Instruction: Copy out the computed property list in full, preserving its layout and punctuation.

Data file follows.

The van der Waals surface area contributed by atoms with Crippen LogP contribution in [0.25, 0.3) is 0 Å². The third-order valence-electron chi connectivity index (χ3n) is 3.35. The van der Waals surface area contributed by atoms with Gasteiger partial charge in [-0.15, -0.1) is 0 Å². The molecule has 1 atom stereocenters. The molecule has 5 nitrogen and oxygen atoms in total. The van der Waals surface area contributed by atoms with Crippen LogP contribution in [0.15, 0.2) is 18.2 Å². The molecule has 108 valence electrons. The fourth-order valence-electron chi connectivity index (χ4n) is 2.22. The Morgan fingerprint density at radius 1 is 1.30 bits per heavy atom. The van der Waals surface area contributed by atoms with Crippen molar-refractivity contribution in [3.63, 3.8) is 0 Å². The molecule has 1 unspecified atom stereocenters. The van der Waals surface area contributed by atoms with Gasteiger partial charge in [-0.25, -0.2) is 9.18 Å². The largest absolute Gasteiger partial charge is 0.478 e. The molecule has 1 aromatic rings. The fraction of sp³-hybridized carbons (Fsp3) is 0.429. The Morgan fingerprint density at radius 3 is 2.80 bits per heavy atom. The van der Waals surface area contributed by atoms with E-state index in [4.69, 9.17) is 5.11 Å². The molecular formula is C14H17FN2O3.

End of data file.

The van der Waals surface area contributed by atoms with Crippen LogP contribution in [0.25, 0.3) is 0 Å². The third-order valence-electron chi connectivity index (χ3n) is 3.35. The van der Waals surface area contributed by atoms with Gasteiger partial charge in [-0.15, -0.1) is 0 Å². The molecule has 1 atom stereocenters. The molecule has 5 nitrogen and oxygen atoms in total. The van der Waals surface area contributed by atoms with Crippen LogP contribution in [0.15, 0.2) is 18.2 Å². The molecule has 108 valence electrons. The fourth-order valence-electron chi connectivity index (χ4n) is 2.22. The Morgan fingerprint density at radius 1 is 1.30 bits per heavy atom. The van der Waals surface area contributed by atoms with Crippen molar-refractivity contribution in [3.63, 3.8) is 0 Å². The molecule has 1 unspecified atom stereocenters. The van der Waals surface area contributed by atoms with Gasteiger partial charge in [-0.25, -0.2) is 9.18 Å². The largest absolute Gasteiger partial charge is 0.478 e. The molecule has 1 aromatic rings. The fraction of sp³-hybridized carbons (Fsp3) is 0.429. The Morgan fingerprint density at radius 3 is 2.80 bits per heavy atom. The van der Waals surface area contributed by atoms with E-state index in [4.69, 9.17) is 5.11 Å². The molecular formula is C14H17FN2O3.